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I have to implement a database using b trees for a school project. the database is for storing audio files(songs), and a number of different queries can be made like asking for all the songs of a given artist or a specific album.

The intuitive idea is to use on b tree for each field ( songs, albums, artists, ...), the problem is that one can be asked to delete any member of any field, and in-case you delete an artist you have to delete all his albums and songs from the other b trees, keeping in mind that for example all the songs of a given artist don't have to be near each other in the b tree that corresponds to songs.

My question is: is there a way to do so (delete the songs after a delete to an author has been made) without having to iterate over all elements of the other b trees? I'm not looking for code just ideas because all the ones I've come up with are brute force ones.

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Yes, that's what you are supposed to do. Delete a song means delete from all the trees. Delete an artist means delete all his songs. No shortcuts here. You don't have to search in other trees as the song record should have pointers to all the tree nodes. –  n.m. Feb 23 '13 at 19:25
    
In your problem, you probably have fields and tables. If you normalize your schema, you will end up with several tables. You need to keep that in mind when designing your program. –  didierc Feb 23 '13 at 20:49

1 Answer 1

up vote 2 down vote accepted

This is my understanding and may not be entirely right.

Typically in a database implementation B Trees are used for indexes, so unless you want to force your user to index every column, defaulting to creating a B Tree for each field is unnecessary. Although this many indexes will lead to a fast read in virtually every case (with an index on everything, you wont have to do a full table scan), it will also cause an extremely slow insert/update/delete, as the corresponding data has to be updated in each tree. As I'm sure you know, modern databases for you to have at least one index (the primary key), so you will have at least one B Tree with a key for the primary key, and a pointer to the appropriate node.

Every node in a B Tree index should have a pointer/reference to the full object it represents.

Future indexes created would include the attributes you specify in the index, such as song name, artist, etc, however will still contain the pointer/reference to the corresponding node. Thus when you modify, lets say, the song title, you will want to modify the referenced node which all the indexes reference. If you have any indexes that have the modified reference as an attribute, you will have to modify the values in that index itself.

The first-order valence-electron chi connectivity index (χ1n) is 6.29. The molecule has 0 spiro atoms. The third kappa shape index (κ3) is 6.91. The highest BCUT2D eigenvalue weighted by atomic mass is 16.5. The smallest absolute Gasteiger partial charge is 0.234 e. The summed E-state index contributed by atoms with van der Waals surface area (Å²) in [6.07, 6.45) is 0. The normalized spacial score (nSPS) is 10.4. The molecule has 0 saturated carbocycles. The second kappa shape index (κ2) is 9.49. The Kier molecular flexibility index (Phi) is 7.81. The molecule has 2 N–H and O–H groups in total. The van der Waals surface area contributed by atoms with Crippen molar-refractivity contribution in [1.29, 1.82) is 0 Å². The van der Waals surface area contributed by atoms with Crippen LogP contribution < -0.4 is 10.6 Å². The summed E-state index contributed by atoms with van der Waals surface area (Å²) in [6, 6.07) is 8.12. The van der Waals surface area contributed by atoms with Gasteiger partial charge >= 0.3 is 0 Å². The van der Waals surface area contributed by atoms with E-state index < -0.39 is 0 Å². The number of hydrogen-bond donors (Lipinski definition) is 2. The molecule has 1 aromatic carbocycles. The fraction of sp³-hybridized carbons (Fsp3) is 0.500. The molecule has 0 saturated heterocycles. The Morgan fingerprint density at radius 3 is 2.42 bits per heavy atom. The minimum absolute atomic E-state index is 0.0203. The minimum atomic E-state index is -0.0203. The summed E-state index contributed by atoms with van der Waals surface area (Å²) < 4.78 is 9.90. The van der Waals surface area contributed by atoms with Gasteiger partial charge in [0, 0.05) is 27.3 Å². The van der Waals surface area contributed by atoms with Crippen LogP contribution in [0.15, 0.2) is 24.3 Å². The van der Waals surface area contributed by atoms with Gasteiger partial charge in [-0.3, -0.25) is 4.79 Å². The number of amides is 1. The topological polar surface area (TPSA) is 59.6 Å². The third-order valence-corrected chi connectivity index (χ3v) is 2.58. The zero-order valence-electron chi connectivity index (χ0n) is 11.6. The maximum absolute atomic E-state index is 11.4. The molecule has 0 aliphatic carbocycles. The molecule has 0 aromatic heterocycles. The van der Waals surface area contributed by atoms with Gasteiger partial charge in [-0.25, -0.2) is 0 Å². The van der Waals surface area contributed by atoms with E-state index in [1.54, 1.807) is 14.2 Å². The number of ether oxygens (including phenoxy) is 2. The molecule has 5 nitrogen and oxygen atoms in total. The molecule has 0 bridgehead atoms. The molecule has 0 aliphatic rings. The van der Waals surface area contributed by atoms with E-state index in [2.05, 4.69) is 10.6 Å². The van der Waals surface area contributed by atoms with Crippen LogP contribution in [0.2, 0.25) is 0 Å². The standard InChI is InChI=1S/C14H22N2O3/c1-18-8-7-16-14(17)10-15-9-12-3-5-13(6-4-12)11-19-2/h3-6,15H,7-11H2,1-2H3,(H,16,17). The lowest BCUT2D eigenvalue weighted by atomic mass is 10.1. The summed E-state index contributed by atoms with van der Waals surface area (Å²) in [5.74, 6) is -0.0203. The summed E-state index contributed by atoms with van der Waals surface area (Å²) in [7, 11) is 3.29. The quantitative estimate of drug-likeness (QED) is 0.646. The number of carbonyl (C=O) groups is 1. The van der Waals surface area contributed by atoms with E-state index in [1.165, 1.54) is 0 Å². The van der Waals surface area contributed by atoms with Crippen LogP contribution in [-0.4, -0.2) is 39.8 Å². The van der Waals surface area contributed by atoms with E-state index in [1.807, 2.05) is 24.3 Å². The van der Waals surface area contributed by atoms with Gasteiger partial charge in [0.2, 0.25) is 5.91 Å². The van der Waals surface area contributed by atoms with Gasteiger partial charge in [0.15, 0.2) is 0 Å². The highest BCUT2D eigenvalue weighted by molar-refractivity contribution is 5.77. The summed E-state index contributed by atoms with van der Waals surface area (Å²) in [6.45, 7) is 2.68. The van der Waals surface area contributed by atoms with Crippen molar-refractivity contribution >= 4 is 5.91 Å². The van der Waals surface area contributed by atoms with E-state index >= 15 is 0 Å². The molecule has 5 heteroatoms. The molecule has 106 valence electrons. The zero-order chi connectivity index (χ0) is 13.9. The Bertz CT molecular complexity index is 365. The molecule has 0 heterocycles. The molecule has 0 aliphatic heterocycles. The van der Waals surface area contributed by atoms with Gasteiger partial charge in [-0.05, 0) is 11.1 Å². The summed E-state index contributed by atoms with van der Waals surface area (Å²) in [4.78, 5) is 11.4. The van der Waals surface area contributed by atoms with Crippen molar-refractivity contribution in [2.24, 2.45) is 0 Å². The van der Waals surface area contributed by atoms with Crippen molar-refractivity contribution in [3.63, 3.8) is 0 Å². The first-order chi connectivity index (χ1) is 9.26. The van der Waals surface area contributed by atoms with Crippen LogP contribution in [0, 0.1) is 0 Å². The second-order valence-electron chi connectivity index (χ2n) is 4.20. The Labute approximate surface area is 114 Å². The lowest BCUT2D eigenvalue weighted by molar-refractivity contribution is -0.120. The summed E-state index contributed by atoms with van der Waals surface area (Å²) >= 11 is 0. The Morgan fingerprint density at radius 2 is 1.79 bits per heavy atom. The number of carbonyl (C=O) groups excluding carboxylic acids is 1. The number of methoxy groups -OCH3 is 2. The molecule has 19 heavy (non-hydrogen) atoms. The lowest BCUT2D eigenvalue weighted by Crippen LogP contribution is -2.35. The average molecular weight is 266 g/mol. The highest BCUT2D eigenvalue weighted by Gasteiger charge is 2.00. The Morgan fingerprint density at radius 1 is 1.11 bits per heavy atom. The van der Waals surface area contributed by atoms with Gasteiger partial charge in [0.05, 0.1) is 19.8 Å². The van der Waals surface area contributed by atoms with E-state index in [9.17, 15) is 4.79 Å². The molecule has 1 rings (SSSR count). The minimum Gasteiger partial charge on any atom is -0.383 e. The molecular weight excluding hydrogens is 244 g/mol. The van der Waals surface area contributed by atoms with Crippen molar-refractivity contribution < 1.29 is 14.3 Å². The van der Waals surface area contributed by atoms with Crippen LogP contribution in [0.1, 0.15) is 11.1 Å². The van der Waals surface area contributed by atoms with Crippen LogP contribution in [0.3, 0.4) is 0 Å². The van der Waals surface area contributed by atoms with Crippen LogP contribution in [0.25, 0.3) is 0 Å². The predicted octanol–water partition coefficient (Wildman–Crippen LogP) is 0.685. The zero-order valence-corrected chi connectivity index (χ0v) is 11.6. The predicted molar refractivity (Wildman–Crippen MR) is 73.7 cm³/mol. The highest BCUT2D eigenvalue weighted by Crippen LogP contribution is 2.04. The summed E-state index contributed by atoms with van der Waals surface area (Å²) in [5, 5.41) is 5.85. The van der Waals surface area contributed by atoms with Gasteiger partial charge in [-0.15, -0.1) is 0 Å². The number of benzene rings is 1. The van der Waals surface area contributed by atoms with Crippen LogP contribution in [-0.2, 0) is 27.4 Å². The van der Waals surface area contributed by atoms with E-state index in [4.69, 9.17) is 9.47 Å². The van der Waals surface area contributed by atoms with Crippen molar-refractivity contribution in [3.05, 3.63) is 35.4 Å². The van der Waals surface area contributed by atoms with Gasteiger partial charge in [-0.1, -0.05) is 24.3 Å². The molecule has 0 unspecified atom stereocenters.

Unfortunately I believe you are correct in your belief that you will have to brute-force your way through the other B Trees when deleting/updating, and is one of the downsides of using alot of indexes (slowed update/delete time). If you just delete the referenced nodes, you will likely end up with pointers to deleted objects, which will (depending on your language) give you some form of a NullPointerException. In order to prevent this they references will have to be removed from all the trees.

Keep in mind though that doing a full scan of your indexes will still be much better than doing full table scans.

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the scan of btrees will ultimately depends on the database schema and relationship between tables: if the row being modified holds indexed fields, then each impacted btree will have to be updated. In case of a field being a foreign key in another table (and if the feature is supported), then some consistency check will have to be performed. –  didierc Feb 23 '13 at 20:55
    
You are correct, I was stating that every tree will have to be updated on the assumption that the B Trees were simply indexing based on a different primary key, and still contained all attributes in the index (I believe this was what the asker was planning to do, however I may be wrong) –  Nick Mitchinson Feb 23 '13 at 21:16
    
I understand that, and your answer is correct imho. I just wanted him to see that he might have to consider this aspect of the problem. Thanks! –  didierc Feb 23 '13 at 21:32
    
My idea is to keep one BTree for each field. Each BTree has as key the field and the song-row, and when i delete an Author (e.g.) i must find all his songs and delete them in all remaining BTree's. But i dont know whether or not this is optimal. The deletion is the main problem. Is there another way??? I think it's very slow, but if that is the only option i am stuck. –  m.llera Feb 26 '13 at 17:21

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